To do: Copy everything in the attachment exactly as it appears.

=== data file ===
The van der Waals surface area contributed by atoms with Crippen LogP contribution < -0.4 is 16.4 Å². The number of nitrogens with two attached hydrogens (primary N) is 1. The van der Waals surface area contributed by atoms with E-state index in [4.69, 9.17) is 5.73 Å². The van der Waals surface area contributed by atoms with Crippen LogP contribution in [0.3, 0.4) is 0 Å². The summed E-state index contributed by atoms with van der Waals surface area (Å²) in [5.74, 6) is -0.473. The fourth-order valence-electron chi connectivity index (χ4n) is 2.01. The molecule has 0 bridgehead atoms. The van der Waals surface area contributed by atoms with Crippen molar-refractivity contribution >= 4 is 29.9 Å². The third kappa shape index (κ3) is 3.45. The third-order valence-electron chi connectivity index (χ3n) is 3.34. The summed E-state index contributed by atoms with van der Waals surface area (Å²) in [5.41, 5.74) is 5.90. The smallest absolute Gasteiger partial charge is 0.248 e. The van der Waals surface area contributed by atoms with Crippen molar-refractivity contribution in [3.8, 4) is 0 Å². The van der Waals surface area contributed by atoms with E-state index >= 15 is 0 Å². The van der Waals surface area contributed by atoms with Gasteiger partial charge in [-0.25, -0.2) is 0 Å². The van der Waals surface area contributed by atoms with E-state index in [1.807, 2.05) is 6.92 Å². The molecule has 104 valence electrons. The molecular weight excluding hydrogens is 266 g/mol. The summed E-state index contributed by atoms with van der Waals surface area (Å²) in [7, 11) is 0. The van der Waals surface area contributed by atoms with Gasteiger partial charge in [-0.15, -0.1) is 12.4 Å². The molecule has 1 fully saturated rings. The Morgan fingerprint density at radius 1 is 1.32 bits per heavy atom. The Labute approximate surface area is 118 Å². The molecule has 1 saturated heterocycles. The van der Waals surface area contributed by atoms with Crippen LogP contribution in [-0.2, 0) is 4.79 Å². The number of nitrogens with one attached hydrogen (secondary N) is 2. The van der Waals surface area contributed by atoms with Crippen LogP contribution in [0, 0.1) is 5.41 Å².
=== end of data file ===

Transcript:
The van der Waals surface area contributed by atoms with Crippen LogP contribution < -0.4 is 16.4 Å². The number of nitrogens with two attached hydrogens (primary N) is 1. The van der Waals surface area contributed by atoms with E-state index in [4.69, 9.17) is 5.73 Å². The van der Waals surface area contributed by atoms with Crippen LogP contribution in [0.3, 0.4) is 0 Å². The summed E-state index contributed by atoms with van der Waals surface area (Å²) in [5.74, 6) is -0.473. The fourth-order valence-electron chi connectivity index (χ4n) is 2.01. The molecule has 0 bridgehead atoms. The van der Waals surface area contributed by atoms with Crippen molar-refractivity contribution >= 4 is 29.9 Å². The third kappa shape index (κ3) is 3.45. The third-order valence-electron chi connectivity index (χ3n) is 3.34. The summed E-state index contributed by atoms with van der Waals surface area (Å²) in [5.41, 5.74) is 5.90. The smallest absolute Gasteiger partial charge is 0.248 e. The van der Waals surface area contributed by atoms with Crippen molar-refractivity contribution in [3.8, 4) is 0 Å². The van der Waals surface area contributed by atoms with E-state index >= 15 is 0 Å². The van der Waals surface area contributed by atoms with Gasteiger partial charge in [-0.25, -0.2) is 0 Å². The van der Waals surface area contributed by atoms with E-state index in [1.807, 2.05) is 6.92 Å². The molecule has 104 valence electrons. The molecular weight excluding hydrogens is 266 g/mol. The summed E-state index contributed by atoms with van der Waals surface area (Å²) in [7, 11) is 0. The van der Waals surface area contributed by atoms with Gasteiger partial charge in [-0.15, -0.1) is 12.4 Å². The molecule has 1 fully saturated rings. The Morgan fingerprint density at radius 1 is 1.32 bits per heavy atom. The Labute approximate surface area is 118 Å². The molecule has 1 saturated heterocycles. The van der Waals surface area contributed by atoms with Crippen LogP contribution in [-0.2, 0) is 4.79 Å². The number of nitrogens with one attached hydrogen (secondary N) is 2. The van der Waals surface area contributed by atoms with Crippen LogP contribution in [0, 0.1) is 5.41 Å².